Bertoia in South America

Galeria Don Hatch and Caracas

By the mid-1950s Harry Bertoia’s artistic career was taking off, he was designing furniture for Knoll and had already completed several important large-scale commission works including a Multi-Plane screen for the Manufacturers Hanover Trust Company designed by Gordon Bunshaft and Skidmore, Owings & Merrill and a suspended sculpture for the Massachusetts Institute of Technology designed by Eero Saarinen. His furniture designs and masterpiece sculptures opened many doors and introduced Bertoia’s work to an international audience and interestingly to Venezuela.

The U.S. Embassy in Caracas, Venezuela (1958) designed by architect Don Hatch features a Multi-Plane screen by Harry Bertoia.

Venezuela at mid-century had an appreciation for modern design aesthetics both in regards to architecture and sculpture. In 1958 Bertoia completed a screen for the US Embassy building designed by the architect Don Hatch in Caracas, Venezuela. Hatch who had established himself in Caracas in the 1940s also ran a high-end gallery and decorative arts store, Galeria Don Hatch, where Bertoia’s sculptural works both small and large-scale were sold. Galeria Don Hatch would also host several exhibitions dedicated to the art of Harry Bertoia from the 1950s through the 1970s.

In an interview with James McElhinney in 2009, American art dealer Rachel Adler discusses Bertoia in Venezuela recalling that “every house had a Bertoia.” One notable interior to feature Bertoia’s work is Villa Planchart designed by Gio Ponti in 1956.

Sculptures by Harry Bertoia featured in the foyer and living room of Villa Planchart, Caracas designed by Gio Ponti.

Front and back cover of an exhibtion pamphlet, Caracas 1977.

Original sketch for the present lot by Harry Bertoia.

Harry Bertoia

Harry Bertoia was a true Renaissance man well-versed in the language of art and design. Born in San Lorenzo, Italy in 1915, Bertoia relocated to the United States at the age of fifteen and enrolled at Cass Technical High School in Detroit to study hand-made jewelry. In 1937, Bertoia was awarded a scholarship to attend the Cranbrook Academy of Art in Bloomfield Hills, Michigan where he was drawn to the mostly empty metal shop and, after two years in the program, was invited to head the department.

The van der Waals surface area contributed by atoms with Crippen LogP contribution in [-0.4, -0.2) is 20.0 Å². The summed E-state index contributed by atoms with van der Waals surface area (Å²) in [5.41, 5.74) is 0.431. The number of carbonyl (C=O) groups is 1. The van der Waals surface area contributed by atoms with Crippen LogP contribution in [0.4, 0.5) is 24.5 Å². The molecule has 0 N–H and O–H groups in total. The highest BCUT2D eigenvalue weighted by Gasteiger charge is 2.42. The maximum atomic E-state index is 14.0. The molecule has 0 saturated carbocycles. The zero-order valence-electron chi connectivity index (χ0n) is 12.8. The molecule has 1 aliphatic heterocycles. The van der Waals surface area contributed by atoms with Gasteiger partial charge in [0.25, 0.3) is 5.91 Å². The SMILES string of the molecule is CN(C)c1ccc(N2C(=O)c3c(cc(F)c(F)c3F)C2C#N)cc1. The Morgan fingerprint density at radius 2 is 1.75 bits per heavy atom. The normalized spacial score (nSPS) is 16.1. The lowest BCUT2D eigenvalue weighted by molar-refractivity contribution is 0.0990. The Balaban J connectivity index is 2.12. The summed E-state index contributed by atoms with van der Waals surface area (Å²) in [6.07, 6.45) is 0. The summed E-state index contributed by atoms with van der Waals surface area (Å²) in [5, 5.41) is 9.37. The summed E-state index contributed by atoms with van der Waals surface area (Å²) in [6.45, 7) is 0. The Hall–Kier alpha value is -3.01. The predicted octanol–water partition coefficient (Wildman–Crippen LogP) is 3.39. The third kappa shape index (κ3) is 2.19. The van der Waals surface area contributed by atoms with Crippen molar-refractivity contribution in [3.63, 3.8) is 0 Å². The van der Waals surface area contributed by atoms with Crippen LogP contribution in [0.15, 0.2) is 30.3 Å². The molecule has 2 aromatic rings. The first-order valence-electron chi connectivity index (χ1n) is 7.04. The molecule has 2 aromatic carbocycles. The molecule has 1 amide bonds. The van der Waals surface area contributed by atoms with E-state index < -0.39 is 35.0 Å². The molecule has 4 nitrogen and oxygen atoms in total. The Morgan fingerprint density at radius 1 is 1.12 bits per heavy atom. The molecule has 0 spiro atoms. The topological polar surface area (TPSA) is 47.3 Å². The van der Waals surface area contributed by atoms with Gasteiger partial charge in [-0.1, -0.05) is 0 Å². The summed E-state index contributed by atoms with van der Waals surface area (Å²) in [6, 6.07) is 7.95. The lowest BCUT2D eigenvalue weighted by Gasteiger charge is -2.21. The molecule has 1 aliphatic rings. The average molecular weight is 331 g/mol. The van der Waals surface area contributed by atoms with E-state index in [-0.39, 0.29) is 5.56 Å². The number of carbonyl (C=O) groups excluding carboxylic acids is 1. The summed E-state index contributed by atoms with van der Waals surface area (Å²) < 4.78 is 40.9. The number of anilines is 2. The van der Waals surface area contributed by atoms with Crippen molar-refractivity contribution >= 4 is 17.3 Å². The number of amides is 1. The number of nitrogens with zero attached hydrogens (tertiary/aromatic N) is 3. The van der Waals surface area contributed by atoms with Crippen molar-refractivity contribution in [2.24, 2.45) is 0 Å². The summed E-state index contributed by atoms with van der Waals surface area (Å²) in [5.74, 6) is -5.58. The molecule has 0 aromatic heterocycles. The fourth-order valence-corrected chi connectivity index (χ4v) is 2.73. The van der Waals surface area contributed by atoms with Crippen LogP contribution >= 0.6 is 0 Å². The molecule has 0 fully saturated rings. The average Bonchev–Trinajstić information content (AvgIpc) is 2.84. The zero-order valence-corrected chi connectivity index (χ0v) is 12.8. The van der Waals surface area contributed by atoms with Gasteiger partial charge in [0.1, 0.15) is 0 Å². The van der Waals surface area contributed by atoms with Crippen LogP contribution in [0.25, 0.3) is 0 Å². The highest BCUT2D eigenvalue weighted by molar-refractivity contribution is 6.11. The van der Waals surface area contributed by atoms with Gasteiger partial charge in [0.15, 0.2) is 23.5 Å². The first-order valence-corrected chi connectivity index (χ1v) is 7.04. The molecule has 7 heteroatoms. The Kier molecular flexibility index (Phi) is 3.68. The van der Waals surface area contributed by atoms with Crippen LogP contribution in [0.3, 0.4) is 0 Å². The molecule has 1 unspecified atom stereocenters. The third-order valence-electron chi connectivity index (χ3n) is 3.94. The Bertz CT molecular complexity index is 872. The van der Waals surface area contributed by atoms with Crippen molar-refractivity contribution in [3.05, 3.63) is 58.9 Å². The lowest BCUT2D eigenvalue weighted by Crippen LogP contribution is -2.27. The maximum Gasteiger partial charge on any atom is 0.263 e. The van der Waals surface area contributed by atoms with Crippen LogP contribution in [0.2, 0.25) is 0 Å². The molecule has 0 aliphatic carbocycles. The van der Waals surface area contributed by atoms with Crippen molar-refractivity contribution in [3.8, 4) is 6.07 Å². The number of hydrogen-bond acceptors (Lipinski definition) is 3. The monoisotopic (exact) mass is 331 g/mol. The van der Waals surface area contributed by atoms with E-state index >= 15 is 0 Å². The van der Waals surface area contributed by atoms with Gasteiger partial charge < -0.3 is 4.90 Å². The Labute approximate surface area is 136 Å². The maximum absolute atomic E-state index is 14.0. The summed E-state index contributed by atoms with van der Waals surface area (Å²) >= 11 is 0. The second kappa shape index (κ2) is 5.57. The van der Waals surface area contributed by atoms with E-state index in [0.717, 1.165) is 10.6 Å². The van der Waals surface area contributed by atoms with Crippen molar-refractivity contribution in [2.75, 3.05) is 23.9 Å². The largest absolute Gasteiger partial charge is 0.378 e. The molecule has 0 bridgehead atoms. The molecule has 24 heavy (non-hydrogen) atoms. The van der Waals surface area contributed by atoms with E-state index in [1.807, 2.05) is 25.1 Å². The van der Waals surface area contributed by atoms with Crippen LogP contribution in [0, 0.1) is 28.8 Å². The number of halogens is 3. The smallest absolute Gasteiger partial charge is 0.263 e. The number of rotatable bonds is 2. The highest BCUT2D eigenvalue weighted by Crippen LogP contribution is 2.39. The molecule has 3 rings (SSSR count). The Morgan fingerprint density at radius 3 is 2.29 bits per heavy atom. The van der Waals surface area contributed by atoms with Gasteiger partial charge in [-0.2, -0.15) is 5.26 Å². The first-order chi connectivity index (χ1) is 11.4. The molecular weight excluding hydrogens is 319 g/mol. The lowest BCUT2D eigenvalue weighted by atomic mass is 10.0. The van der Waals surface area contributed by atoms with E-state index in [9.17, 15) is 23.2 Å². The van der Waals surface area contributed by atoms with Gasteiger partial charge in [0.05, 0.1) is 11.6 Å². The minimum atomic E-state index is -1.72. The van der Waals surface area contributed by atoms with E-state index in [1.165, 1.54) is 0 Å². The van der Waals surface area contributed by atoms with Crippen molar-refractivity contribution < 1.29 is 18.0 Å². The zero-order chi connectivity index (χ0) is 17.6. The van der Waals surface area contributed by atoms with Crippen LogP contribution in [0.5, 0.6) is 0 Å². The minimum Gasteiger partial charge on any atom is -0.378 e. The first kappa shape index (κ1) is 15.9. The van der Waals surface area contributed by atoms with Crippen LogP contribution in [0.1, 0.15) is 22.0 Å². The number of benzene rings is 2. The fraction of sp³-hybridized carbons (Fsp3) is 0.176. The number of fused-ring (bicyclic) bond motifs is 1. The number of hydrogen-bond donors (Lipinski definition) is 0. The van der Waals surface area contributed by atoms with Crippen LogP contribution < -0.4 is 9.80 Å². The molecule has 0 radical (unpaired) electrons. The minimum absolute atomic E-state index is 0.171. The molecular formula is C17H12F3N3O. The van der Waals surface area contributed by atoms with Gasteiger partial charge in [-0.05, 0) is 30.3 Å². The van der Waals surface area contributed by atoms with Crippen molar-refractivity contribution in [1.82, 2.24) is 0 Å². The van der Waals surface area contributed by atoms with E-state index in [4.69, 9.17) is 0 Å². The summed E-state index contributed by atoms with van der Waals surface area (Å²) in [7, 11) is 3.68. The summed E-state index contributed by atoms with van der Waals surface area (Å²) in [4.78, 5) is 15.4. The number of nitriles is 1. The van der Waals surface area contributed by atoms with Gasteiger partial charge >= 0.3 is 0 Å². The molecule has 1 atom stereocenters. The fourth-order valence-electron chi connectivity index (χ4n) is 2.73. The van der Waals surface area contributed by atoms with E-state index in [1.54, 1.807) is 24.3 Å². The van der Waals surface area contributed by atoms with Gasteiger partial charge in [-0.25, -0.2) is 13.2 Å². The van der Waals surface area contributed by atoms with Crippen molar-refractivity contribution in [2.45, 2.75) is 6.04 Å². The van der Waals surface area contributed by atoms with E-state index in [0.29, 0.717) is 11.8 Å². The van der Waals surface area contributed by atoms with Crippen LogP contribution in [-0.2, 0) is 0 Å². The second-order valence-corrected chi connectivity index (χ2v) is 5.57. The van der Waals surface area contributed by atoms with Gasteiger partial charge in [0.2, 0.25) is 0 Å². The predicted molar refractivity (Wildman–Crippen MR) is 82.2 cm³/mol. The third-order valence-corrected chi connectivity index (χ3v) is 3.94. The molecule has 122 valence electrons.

At Cranbrook, Bertoia was introduced to a number of designers whose names would become synonymous with mid-century modern design. Here he met Eero Saarinen, with whom he would collaborate on numerous architectural projects, and Charles and Ray Eames with whom, for a short period during the war, he would work for at the Molded Plywood Division of Evans Products in California. In 1950, Bertoia moved east to Pennsylvania to open his own studio and to work with Florence Knoll designing chairs. Bertoia designed five chairs out of wire that would become icons of the period, all of them popular and all still in production today.

The success of his chair designs for Knoll afforded Bertoia the means to pursue his artistic career and by the mid-1950s he was dedicated exclusively to his art. Using traditional materials in non-traditional ways, Bertoia created organic sculptural works uniting sound, form and motion. From sculptures sold to private buyers to large-scale installations in the public realm, Bertoia developed an artistic language that is at once recognizable but also uniquely his own.

Today Bertoia’s works can be found in various private and numerous public collections, including: The Art Institute of Chicago, Denver Art Museum, Milwaukee Art Museum, Smithsonian Institution, Washington D.C., Museum of Modern Art, New York, Musée des Arts Décoratifs, Paris, Museum of Fine Arts, Houston and the Whitney Museum of American Art, New York.

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